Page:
“Another one of my favorite covers we’ve recorded is The Cramps ‘Sheena’s In A Goth Gang’ for a Three One G Cramps tribute album. It turned out mean,” Chisholm beams. “As far as other covers, I go through phases of listening to older music and thinking about what could work as a cover for us. I feel like every time I listen to Depeche Mode I start to wonder about covering different songs.”

I imagine a Chelsea Wolfe version of “Stripped” or “Walking in My Shoes” or … or so many choices!

“Covers can be dangerous though,” he interjects. “When you love a song enough to cover it, you want to pay homage, but creatively reinterpret it and change it enough to justify your version’s existence. Certain songs are just sacred and are better left untouched. There seems to be a trend of doing spooky cinematic renditions of older hit songs for TV and movie trailers lately, and a lot of them are crap.”

Photo by Ekaterina Gorbacheva

Aside from working with Chelsea in the past five years, Ben Chisholm has been keeping busy with other projects. His name pops up on Hyacinth, the recent solo LP from David Eugene Edwards (Sixteen Horsepower) as an Engineer and Producer. I’ve been a fan of Edwards since the mid-90’s and that connection gives me a little starlight gleam in my eyes. I remember doing an interview with 16 Horsepower when they played Seattle in 1998, and I also remember being intimidated and awed by Edwards. I ask Ben how his experience was, and how that collaboration came about.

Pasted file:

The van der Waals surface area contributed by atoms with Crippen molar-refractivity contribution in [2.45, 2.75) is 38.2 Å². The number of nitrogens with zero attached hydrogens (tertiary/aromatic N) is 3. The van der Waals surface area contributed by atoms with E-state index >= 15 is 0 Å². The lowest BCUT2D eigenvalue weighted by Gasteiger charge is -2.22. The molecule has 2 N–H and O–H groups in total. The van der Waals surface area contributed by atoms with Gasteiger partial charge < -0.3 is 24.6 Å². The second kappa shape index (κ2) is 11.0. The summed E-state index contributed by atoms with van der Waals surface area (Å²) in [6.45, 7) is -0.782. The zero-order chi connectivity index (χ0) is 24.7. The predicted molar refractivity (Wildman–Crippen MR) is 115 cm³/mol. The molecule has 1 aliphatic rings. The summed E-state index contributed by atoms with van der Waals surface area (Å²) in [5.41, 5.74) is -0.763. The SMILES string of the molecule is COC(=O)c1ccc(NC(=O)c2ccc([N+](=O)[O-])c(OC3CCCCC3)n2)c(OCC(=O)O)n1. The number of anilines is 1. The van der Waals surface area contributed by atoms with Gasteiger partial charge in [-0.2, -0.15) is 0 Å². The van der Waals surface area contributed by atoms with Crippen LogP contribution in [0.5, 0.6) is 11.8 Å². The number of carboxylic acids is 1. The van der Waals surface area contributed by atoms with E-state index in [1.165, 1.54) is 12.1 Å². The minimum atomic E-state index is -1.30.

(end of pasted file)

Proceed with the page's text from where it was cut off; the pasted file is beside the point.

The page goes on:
“I first became aware of David about 20 years ago, by his performance in the Searching for the Wrong-Eyed Jesus film, which I really loved,” Chisholm recounts. “Several years later I saw him play in Wovenhand for the first time in Los Angeles, around 2014. Towards the end of their set the power went out in the venue, he barely missed a beat, picking up that ancient banjo-like instrument he has and finished out the set in the dark with no PA, and it was just an amazing set of closing songs he played like that. Then in 2015 we were fortunate enough to have Wovenhand out on a tour of North America. That’s where I first got to know David. For the first couple weeks I thought he just didn’t like the look of me, as he was completely silent, and as you mentioned, I too was intimidated and awed. Then one night he quietly explained that he tries hard not to speak much, especially before shows, to save his voice.”

Then after that initial meeting they kept in touch and got to know each other better, which led to the eventual, and what feels like inevitable, invitation to work on Hyacinth, Edwards’ first proper solo record.

“He sent me over a dozen instrumentals of acoustic guitars with some synth drones.” Chisholm recalls. “I asked him what kind of production he was interested in, and he said his biggest inspiration at that moment was the late great hip hop artist Pop Smoke. He really loved that drill style production, the way vocals sit between the smooth rising and falling bass lines and high-end clatter. Obviously, we had no business making a drill album, and we didn’t, but that reference made for a really cool jumping off point. I am very proud of the record and honored to play a small role in David’s incredible body of work.”

And then Chisholm did some work with Jaye Jayle. The nom de plume of Louisville’s Evan Patterson, who is also the front man of the melodic noise rock outfit Young Widows. This is almost a different side of the same coin, flipping between Edwards’ Hyacinth and Jay Jayle’s Don’t Let Your Love Life Get You Down released last year on . It has a very distinct, familiar, yet original, sound. There’s a dark Americana that seems to flow through a lot of the music that Chisholm is involved in creating, as well as in the sounds of the musicians he is involved with (Chelsea Wolfe, David Eugene Edwards, Jaye Jayle, King Dude). There must be something in that sound that draws him into it.